Death Gifts the Unimaginable

I thought I’d posted this back when I wrote it, but apparently I didn’t! This is a sequel to my story contained in Paragenesis, “The Rune-Throwing.”

Title: Death Gifts the Unimaginable

Characters: OCs

Word count: 6,044

Author: Thevina

Death Gifts the Unimaginable


Ottar cursed his friend under his breath. Hroth had gone off on another vision quest, deep in the woods near a fjord a couple of leagues away from Freygard. It wasn’t that Ottar was worried per se, but usually Hroth sent at least a whisper-light thought his way, a picture or glimpse of the places he was travelling in the far reaches of harish dreams and mysteries. He kicked against the sides of his horse as he called out repeatedly to Hroth via mindtouch. His cries went out into a vacuum, and that worried him more than anything else. He guided his horse, anxiety creeping insidiously in his blood as he began calling Hroth’s name aloud. After cantering through a particularly dense copse of trees, Ottar saw the edge of the water. He let out a sigh of relief. Hroth was there.


As he drew closer, Ottar’s dis-ease returned. Something was wrong. He hurried his horse along and then hastily dismounted. Hroth sat in his usual crossed leg position, but he was far from still.


“Hroth? What’s wrong?” he asked with rising panic.


Hroth’s fingers dug into the cold earth around him, muttering all the while. Ottar listened intently, but whatever Hroth articulated, it wasn’t a language that Ottar recognized. It was guttural and seemed ancient. But for all Ottar knew, it was total gibberish.




He gently ran his fingers through Hroth’s hair. His thick braids were dishevelled, and sacramental ink was smeared across his strong features. He’d drawn symbols on the back of his left arm, and his one hand was in a state of constant motion, scrabbling at his stump, then the pebbles on the ground, then in his hair. It was Hroth’s eyes that made Ottar gasp aloud and his hands tremble like aspens. Hroth’s warm, ageless eyes were glassy, though he seemed to be focusing on someone or something not far in front of him. There was nothing to be seen save the dark water of the fjord, ambitious fingers of ice stretching greedily from the shore.


“What do you see? Where in Thor’s skies are you? Talk to me!” he begged.


Hroth’s muttering went on. He turned to look at Ottar, whose smile approached his lips and then slunk away. Hroth did not appear to recognise him, instead he continued to speak in some language that seemed to Ottar like some ancestral human tongue.


“I’m getting you out of here,” Ottar murmured fervently.

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Beautiful Things

by Amanda Kear


Characters: Thiede, OCs
Word Count: 4830
Rating: U
Spoilers: none
Summary: An old man discovers that he has skills that Thiede wants to make use of.


Old Mr Murthy was toiling back to his home with a load of firewood, when the Wraeththu came. One moment he was alone in the ruined street, wondering if his neighbour Santosh might have spare eggs to trade. The next the sky split open with a crack and the street was full of armed hara on huge white horses.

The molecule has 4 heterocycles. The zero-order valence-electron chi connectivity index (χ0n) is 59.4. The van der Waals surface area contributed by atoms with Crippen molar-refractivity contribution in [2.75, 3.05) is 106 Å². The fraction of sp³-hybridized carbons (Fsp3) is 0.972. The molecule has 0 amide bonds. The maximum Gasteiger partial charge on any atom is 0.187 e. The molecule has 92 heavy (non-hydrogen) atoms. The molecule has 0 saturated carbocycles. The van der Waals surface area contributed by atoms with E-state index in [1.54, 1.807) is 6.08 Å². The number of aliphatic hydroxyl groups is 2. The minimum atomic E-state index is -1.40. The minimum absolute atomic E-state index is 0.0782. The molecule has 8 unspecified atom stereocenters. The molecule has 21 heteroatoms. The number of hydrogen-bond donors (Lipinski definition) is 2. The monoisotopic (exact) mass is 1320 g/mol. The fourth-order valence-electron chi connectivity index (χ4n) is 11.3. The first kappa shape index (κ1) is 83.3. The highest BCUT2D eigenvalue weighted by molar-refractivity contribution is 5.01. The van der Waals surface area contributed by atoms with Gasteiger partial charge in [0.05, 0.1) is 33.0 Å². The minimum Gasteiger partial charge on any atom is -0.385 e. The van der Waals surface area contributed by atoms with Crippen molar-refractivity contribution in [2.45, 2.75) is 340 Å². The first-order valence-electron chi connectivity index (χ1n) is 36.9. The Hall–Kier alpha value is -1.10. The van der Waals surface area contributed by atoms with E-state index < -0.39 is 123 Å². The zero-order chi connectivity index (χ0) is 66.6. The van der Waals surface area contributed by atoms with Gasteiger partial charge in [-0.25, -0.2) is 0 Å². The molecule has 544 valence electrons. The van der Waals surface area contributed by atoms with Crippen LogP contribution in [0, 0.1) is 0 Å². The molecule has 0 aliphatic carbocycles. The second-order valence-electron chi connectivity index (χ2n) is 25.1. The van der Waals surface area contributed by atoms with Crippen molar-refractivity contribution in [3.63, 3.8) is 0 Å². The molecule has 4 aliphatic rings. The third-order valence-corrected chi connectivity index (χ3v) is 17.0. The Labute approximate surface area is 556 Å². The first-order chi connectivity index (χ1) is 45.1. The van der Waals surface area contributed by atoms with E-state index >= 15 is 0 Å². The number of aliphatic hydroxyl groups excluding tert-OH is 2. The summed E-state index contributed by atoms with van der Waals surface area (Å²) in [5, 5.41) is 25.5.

The old man cried out with fright, certain that he was about to die under pounding hooves or in a hail of bullets. The community of humans that lived here had thought that their crumbling quarter of the town was of no interest to the Wraeththu. Apparently they had been wrong.


But guns did not fire, nor horses charge. Most of the riders took up positions looking outwards from where the trembling Mr Murthy stood; warriors alert to threats that were more distant and dangerous than one old man with a basket of firewood on his back. One of the riders dismounted and strode up to him.


“You are Rhaghavendra Mahesh Murthy?” It was less a question than a statement, spoken in American accented English. The Wraeththu was unnaturally tall, with the pale skin of a European and hair of such a vibrant red-gold hue that it surely must be dyed. His – her? – clothes were neat and clean, a dazzling white in the sun.


Mr Murthy gave a mute nod. This apparition knew his name?


“I am Thiede. Which house is yours? It will be more pleasant to talk out of the sun, hmm?”


This flame-haired Wraeththu had materialised from nowhere and wanted to talk to him? Was he dreaming? Was this a hallucination brought on by a stroke?


The apparition looked at him expectantly. Mr Murthy hesitantly pointed further up the hill, to the tumbledown apartment building where he and his neighbours lived. Horses wheeled and riders pounded in that direction. He trembled. What had he just unleashed on his neighbours?


The one called Thiede walked towards the building, the white horse ambling along in his wake. Mr Murthy paused, wondering whether he should run…? Then wondering where on Earth he could run to, to escape horses that materialised out of thin air?


Talk. The red-haired one had said talk. If he was lying, at least he’d die in his own home. Mr Murthy trudged wearily up the hill in Thiede’s wake.


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By Amanda Kear

Characters: Mengk/Terzian, Cobweb
Word Count: 3127
Rating: 15
Spoilers: The Bewitchments of Love and Hate